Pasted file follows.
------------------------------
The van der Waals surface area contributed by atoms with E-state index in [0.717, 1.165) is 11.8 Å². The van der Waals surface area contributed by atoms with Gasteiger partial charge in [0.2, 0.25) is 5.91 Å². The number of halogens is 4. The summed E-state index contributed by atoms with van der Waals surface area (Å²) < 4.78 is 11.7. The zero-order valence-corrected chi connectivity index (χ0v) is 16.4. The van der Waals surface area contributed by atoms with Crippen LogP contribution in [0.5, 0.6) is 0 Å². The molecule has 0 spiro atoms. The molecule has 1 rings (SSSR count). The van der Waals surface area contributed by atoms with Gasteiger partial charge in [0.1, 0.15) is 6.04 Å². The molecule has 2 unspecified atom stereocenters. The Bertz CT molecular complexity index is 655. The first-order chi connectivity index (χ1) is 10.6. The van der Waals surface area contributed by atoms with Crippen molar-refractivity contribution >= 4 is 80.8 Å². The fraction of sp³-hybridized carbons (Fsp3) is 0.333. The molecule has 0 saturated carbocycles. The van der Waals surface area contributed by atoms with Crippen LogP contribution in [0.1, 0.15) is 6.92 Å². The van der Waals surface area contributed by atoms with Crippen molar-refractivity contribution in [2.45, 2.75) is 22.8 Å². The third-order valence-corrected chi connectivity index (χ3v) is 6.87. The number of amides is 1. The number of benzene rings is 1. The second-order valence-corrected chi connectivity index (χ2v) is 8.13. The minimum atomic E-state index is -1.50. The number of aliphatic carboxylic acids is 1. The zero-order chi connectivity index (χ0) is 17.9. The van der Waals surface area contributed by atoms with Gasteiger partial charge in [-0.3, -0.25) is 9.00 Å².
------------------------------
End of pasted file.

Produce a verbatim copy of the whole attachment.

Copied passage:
The van der Waals surface area contributed by atoms with E-state index in [0.717, 1.165) is 11.8 Å². The van der Waals surface area contributed by atoms with Gasteiger partial charge in [0.2, 0.25) is 5.91 Å². The number of halogens is 4. The summed E-state index contributed by atoms with van der Waals surface area (Å²) < 4.78 is 11.7. The zero-order valence-corrected chi connectivity index (χ0v) is 16.4. The van der Waals surface area contributed by atoms with Crippen LogP contribution in [0.5, 0.6) is 0 Å². The molecule has 0 spiro atoms. The molecule has 1 rings (SSSR count). The van der Waals surface area contributed by atoms with Gasteiger partial charge in [0.1, 0.15) is 6.04 Å². The molecule has 2 unspecified atom stereocenters. The Bertz CT molecular complexity index is 655. The first-order chi connectivity index (χ1) is 10.6. The van der Waals surface area contributed by atoms with Crippen molar-refractivity contribution >= 4 is 80.8 Å². The fraction of sp³-hybridized carbons (Fsp3) is 0.333. The molecule has 0 saturated carbocycles. The van der Waals surface area contributed by atoms with Crippen LogP contribution in [0.1, 0.15) is 6.92 Å². The van der Waals surface area contributed by atoms with Crippen molar-refractivity contribution in [2.45, 2.75) is 22.8 Å². The third-order valence-corrected chi connectivity index (χ3v) is 6.87. The number of amides is 1. The number of benzene rings is 1. The second-order valence-corrected chi connectivity index (χ2v) is 8.13. The minimum atomic E-state index is -1.50. The number of aliphatic carboxylic acids is 1. The zero-order chi connectivity index (χ0) is 17.9. The van der Waals surface area contributed by atoms with Gasteiger partial charge in [-0.3, -0.25) is 9.00 Å².